After grinding, the grist is fed into this vessel, which I would call a "mash tun".  It's where the grist is mixed with hot water to convert the starches into sugars that the yeast can eat.  There's all sorts of enzymatic magic going on in there.

He explained the "iodine test" to us, which they use to ensure that the conversion is complete.

Then that liquid and the grain are moved for cooling with this grain pump.  I'm not sure if the liquid is called "wash" at this point or after fermentation.  I found it interesting that the grain is included, and not lautered (separated) as we do in beer making.  Our guide explained that as such a small batch producer, they don't have to worry about burning the grain during distillation like a big producer might.  They also like the flavor profile.

The liquid and grain are moved into this vessel, a re-purposed milk cooler!  Here the mixture cools down to the proper temperature to pitch the yeast.

After that the mixture is pumped into the fermentation room.

The smell of 8 open tanks of fermenting corn mash is delicious and hard to describe.  Our guide explained how the tank on the right is still actively fermenting, with the CO2 being produced by the yeast pushing the corn to the top to make the dark "cap" you can see.

The tank on the left is done fermenting, so the corn has settled to the bottom.

We were invited up onto the step stool to get our noses right up into the tank.  My friend Dan described the smell as if you made corn bread with yeast.

We could see the CO2 "boiling" up out of solution.  It looked like a coarse porridge.

Then it was time to see where distilling really breaks off from brewing.  We headed up the wooden stairs to the stills.  Rounding a corner, their shiny new still loomed large.

Our guide explained that due to demand they just had to install a still twice the size of their old ones.  It required building the extension to the roof you can see in the picture and was just completed a week before we arrived.

This is the view looking towards the old stills.  I really love how such beautiful, elegant equipment is still so utilitarian and almost humble, boiling and condensing liquids and gases.

Our guide explained the entire distillation process, much of which I've already forgotten, of course.  He was very entertaining and took the time to answer all of our questions.

He explained how the whiskey is distilled twice, first in this still and second in the still behind him.

The distiller uses a hydrometer and his palate to determine when the whiskey is ready for the various steps it goes through.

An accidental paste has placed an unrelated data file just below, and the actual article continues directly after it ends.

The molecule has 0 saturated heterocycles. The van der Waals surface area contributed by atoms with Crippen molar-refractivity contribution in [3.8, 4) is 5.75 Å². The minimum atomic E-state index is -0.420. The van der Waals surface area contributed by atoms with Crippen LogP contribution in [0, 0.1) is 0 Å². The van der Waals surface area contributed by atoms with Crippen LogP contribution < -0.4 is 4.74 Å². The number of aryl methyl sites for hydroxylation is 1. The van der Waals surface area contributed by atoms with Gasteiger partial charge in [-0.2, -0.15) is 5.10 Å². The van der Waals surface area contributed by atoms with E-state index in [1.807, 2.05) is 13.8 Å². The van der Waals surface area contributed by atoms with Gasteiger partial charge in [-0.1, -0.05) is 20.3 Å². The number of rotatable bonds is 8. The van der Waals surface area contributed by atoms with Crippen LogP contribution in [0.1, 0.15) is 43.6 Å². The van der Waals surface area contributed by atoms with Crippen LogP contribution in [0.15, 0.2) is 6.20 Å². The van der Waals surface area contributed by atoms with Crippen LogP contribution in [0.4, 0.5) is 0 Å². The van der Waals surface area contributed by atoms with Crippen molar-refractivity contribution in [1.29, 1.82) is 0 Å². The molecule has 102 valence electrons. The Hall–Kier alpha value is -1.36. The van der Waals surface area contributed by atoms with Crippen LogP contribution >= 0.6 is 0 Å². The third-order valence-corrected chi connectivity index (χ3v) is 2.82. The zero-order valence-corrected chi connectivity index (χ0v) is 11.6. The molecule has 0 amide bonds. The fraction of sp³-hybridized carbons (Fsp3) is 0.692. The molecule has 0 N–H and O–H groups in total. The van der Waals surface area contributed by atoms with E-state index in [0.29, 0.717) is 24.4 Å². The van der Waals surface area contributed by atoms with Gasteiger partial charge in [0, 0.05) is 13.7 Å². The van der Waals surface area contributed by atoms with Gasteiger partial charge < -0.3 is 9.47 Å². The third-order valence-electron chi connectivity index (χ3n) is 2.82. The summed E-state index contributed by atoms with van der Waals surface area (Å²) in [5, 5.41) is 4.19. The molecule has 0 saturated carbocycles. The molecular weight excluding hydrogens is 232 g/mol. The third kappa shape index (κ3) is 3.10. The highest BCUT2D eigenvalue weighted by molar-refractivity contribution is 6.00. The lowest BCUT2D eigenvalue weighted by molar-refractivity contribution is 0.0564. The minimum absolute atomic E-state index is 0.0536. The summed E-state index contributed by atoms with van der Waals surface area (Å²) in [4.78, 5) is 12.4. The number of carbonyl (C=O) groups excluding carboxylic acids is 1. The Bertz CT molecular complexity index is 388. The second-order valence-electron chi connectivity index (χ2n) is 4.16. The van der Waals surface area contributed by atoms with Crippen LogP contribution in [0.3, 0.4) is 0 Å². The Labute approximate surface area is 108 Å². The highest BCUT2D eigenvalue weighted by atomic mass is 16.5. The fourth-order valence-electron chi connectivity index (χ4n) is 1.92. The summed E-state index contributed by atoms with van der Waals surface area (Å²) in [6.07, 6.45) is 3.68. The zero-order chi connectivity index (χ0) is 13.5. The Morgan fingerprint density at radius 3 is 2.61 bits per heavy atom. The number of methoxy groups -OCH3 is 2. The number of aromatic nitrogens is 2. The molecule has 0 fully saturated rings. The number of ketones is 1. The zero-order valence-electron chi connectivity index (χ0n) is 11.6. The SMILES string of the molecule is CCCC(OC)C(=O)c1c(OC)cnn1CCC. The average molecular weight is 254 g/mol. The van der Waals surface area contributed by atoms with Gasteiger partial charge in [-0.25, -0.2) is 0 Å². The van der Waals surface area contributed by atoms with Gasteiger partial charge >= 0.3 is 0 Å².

This doodad with all the portholes is used to cause the different alcohols that boil at different temperatures to condense so they can be separated from one another.

He explained how the first alcohols that come out are the "heads".  It's basically wood alcohol, or acetone.  They do not use that at all.

Next come the "hearts".  That's the good ethanol they want for their whiskey.  This is taken off into stainless drums to later be put into oak casks.

The last are the "tails".  The tails are not used in the final distillation, but are saved in the wicker-covered demijohns in the last picture.  They then add some of the tails to the next batch, which helps flavor the batch and extracts some more of the good alcohols left.

Speaking of good alcohols, he opened a drum of recently-distilled spirit for us to smell.  The alcohol odor was overwhelming, but when I smelled with an open mouth I could taste the whiskey.  It was a really cool experience.

One more shot of the new still setup.  Shiny!

Then finally it was time to taste!  The tour comes with a tasting of any 3 of their offerings - which include a rum and two vodkas!

As I have already had their Manhattan Rye, I opted to taste the two bourbons - Baby Bourbon and 4-Grain Bourbon - and the single malt.  The 4-grain is made from 51% corn, with the rest being barley, wheat and rye.

As you can see, the selections were delicious, and more than one followed me home.  They also had a bourbon-cask-aged maple syrup, which was out of this world and found its way into my bag.

I will be aging the clear corn whiskey in one of my barrels.  I haven't decided if it'll go into the rye or barley yet.

With Tuthilltown less than two hours' drive from my home, I see more visits in my future.  We had a great time and I would even do the tour again.  I look forward to seeing the changes in the distillery as they grow, which they are doing fast!